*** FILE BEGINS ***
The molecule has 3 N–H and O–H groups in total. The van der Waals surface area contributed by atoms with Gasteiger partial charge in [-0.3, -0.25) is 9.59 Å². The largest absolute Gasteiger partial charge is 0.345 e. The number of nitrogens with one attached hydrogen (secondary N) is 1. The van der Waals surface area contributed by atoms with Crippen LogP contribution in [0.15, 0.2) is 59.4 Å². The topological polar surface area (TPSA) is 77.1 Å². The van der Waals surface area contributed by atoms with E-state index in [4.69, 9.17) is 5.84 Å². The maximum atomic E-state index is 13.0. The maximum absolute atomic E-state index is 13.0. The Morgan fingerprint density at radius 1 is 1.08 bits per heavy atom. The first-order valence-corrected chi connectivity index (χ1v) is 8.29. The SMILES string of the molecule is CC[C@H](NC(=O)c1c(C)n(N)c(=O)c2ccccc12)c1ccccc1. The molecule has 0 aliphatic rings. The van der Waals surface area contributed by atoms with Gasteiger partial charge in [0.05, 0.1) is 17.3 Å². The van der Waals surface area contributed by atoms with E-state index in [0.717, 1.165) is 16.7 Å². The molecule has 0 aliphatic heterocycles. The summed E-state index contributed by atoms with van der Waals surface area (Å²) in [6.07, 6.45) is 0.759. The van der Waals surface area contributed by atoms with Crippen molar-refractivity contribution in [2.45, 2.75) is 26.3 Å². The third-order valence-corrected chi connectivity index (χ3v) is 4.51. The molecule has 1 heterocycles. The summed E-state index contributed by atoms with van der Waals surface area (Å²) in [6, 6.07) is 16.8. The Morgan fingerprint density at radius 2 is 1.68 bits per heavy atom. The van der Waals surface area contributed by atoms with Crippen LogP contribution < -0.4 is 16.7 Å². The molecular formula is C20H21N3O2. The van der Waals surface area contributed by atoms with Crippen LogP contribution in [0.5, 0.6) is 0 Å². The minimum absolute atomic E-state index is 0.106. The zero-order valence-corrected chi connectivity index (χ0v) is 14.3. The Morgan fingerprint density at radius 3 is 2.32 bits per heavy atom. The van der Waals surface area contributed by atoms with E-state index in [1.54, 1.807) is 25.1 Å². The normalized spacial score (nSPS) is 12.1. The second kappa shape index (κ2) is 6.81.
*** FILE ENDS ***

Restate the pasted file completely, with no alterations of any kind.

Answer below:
The molecule has 3 N–H and O–H groups in total. The van der Waals surface area contributed by atoms with Gasteiger partial charge in [-0.3, -0.25) is 9.59 Å². The largest absolute Gasteiger partial charge is 0.345 e. The number of nitrogens with one attached hydrogen (secondary N) is 1. The van der Waals surface area contributed by atoms with Crippen LogP contribution in [0.15, 0.2) is 59.4 Å². The topological polar surface area (TPSA) is 77.1 Å². The van der Waals surface area contributed by atoms with E-state index in [4.69, 9.17) is 5.84 Å². The maximum atomic E-state index is 13.0. The maximum absolute atomic E-state index is 13.0. The Morgan fingerprint density at radius 1 is 1.08 bits per heavy atom. The first-order valence-corrected chi connectivity index (χ1v) is 8.29. The SMILES string of the molecule is CC[C@H](NC(=O)c1c(C)n(N)c(=O)c2ccccc12)c1ccccc1. The molecule has 0 aliphatic rings. The van der Waals surface area contributed by atoms with Gasteiger partial charge in [0.05, 0.1) is 17.3 Å². The van der Waals surface area contributed by atoms with E-state index in [0.717, 1.165) is 16.7 Å². The molecule has 0 aliphatic heterocycles. The summed E-state index contributed by atoms with van der Waals surface area (Å²) in [6.07, 6.45) is 0.759. The van der Waals surface area contributed by atoms with Crippen molar-refractivity contribution in [2.45, 2.75) is 26.3 Å². The third-order valence-corrected chi connectivity index (χ3v) is 4.51. The molecule has 1 heterocycles. The summed E-state index contributed by atoms with van der Waals surface area (Å²) in [6, 6.07) is 16.8. The Morgan fingerprint density at radius 2 is 1.68 bits per heavy atom. The van der Waals surface area contributed by atoms with Crippen LogP contribution < -0.4 is 16.7 Å². The molecular formula is C20H21N3O2. The van der Waals surface area contributed by atoms with Crippen LogP contribution in [0.5, 0.6) is 0 Å². The minimum absolute atomic E-state index is 0.106. The zero-order valence-corrected chi connectivity index (χ0v) is 14.3. The Morgan fingerprint density at radius 3 is 2.32 bits per heavy atom. The van der Waals surface area contributed by atoms with E-state index in [1.54, 1.807) is 25.1 Å². The normalized spacial score (nSPS) is 12.1. The second kappa shape index (κ2) is 6.81.